5. Senate Rule XXII violates the Constitution because it is not included in one of the Constitution’s specific super-majority requirements.
As previously mentioned, the original Constitution has six specific situations calling for super-majority votes for certain actions by the Senate.
This specific enumeration of supermajority votes precludes the Senate from adding another in Rule XXII.
Therefore, it is unconstitutional.
6. Senate Rule XXII violates the “grand compromise” of the Constitution.
The “Great Compromise” of the Constitution provided each state with equal representation in the Senate and, therefore, when in the majority with the power to pass laws.
Rules XXII violates that fundamental principle of the Constitution and, therefore, is unconstitutional.
Rule V and Rule XXII Are Unconstitutional
Rule V states that “the rules of the Senate shall continue from one Congress to the next Congress unless . . . changed as provided in these rules, and Rule XXII requires a two-thirds vote to amend those rules.
These two rules in combination violate the Constitution for the reasons previously stated for Rule XXII alone.
This argument apparently is supported by six law review articles or comments. The defendants in this case, however, have not yet responded to this argument. Nor has the court ruled on the argument.
Therefore, the legal argument set forth in this post is just that–a legal argument. It is not a legal precedent.
 The history of the Senate’s Rule XXII or filibuster rule was discussed in a prior post. Another post voiced my opinion that the Senate Rules were abominable.
 This argument was set forth in the plaintiffs’ opposition to the defendants’ motion to dismiss the complaint for lack of jurisdiction. (Brief of Plaintiffs in Opposition to Motion To Dismiss at 16-21, Common Cause v. Biden, No. 12-cv-0775 (D.D.C. Aug. 27, 2012) [Plaintiffs’ Brief”].) Those jurisdictional issues will be discussed in a subsequent post.
 There are two other super-majority requirements in constitutional amendments. The Fourteenth Amendment, Section 3 requires a vote of two-thirds of each house to remove an individual’s disability from holding any federal or state office for having “engaged in insurrection or rebellion against same or given aid or comfort to their enemies.” The Twenty-Fifth Amendment, Section 4 provides that a two-thirds vote of both houses is necessary to determine that a President “is unable to discharge the powers and duties of his office.”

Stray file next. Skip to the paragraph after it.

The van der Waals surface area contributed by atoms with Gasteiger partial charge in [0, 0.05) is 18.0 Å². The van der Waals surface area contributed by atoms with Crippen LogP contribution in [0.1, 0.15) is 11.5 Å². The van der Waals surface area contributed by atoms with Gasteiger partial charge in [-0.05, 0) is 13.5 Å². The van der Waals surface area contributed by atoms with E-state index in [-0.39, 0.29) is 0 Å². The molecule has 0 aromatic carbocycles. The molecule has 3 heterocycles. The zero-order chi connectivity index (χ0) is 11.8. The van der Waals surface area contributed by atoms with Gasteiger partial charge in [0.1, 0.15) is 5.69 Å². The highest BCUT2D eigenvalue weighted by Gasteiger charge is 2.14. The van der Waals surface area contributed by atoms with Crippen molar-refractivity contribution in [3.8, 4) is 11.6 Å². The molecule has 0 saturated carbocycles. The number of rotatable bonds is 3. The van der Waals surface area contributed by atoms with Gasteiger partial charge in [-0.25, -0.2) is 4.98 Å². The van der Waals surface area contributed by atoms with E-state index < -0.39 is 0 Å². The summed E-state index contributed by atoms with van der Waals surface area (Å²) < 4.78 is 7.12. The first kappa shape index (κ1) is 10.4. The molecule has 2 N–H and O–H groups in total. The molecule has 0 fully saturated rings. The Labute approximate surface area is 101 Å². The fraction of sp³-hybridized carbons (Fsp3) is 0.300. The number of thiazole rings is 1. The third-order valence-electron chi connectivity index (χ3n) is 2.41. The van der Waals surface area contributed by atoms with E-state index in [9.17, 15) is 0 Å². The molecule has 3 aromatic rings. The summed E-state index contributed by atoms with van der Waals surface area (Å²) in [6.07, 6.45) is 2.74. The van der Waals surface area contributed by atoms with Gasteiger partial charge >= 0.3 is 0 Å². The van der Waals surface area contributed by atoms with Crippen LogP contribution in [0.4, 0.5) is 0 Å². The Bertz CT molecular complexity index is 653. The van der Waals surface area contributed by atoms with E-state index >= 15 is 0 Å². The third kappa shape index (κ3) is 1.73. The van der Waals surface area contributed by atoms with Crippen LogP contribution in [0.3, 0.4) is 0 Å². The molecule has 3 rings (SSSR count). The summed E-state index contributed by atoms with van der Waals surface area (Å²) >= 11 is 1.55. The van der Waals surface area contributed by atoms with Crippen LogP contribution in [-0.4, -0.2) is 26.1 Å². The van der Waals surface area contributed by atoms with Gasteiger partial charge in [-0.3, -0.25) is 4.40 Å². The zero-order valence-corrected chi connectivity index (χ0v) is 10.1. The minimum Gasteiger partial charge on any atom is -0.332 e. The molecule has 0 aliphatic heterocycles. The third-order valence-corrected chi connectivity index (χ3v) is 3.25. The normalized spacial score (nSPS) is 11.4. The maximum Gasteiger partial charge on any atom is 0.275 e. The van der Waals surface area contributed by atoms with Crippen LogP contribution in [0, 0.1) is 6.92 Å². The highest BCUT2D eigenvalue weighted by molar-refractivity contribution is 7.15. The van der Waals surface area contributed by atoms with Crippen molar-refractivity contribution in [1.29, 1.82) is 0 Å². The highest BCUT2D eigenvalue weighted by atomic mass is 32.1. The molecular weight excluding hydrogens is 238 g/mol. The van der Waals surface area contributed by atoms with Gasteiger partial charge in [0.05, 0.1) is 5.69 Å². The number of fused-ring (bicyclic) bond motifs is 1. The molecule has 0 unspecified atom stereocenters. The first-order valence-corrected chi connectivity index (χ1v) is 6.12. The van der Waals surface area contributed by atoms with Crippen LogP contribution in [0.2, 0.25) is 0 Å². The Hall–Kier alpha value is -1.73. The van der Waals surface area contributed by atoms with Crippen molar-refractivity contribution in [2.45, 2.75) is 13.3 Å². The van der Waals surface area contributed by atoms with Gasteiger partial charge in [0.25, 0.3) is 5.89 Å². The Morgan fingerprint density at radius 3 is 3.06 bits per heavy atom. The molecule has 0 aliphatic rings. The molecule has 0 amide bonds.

Analogous support for this conclusion is provided by the U.S. Supreme Court’s decision in Powell v. McCormick, 395 U.S. 486 (1969) involving the power of each house of Congress in Article I, Section 5 (1) to “be the judge of the . . . Qualifications of its own Members.” The House of Representatives had excluded Member-elect Adam Clayton Powell from Harlem because of his personal conduct outside of Congress and even though he satisfied the qualifications for membership set forth in Article I, Section 2(2): attainment of the age of twenty-five years plus seven years as a U.S. citizen and being an inhabitant of the state in which he was chosen. The Court held that “in judging the qualifications of its members, Congress is limited to the standing qualifications prescribed in the Constitution.” As previously mentioned, I was a junior attorney for the House of Representatives in this case.
 Plaintiffs’ Brief, at 16, n.30.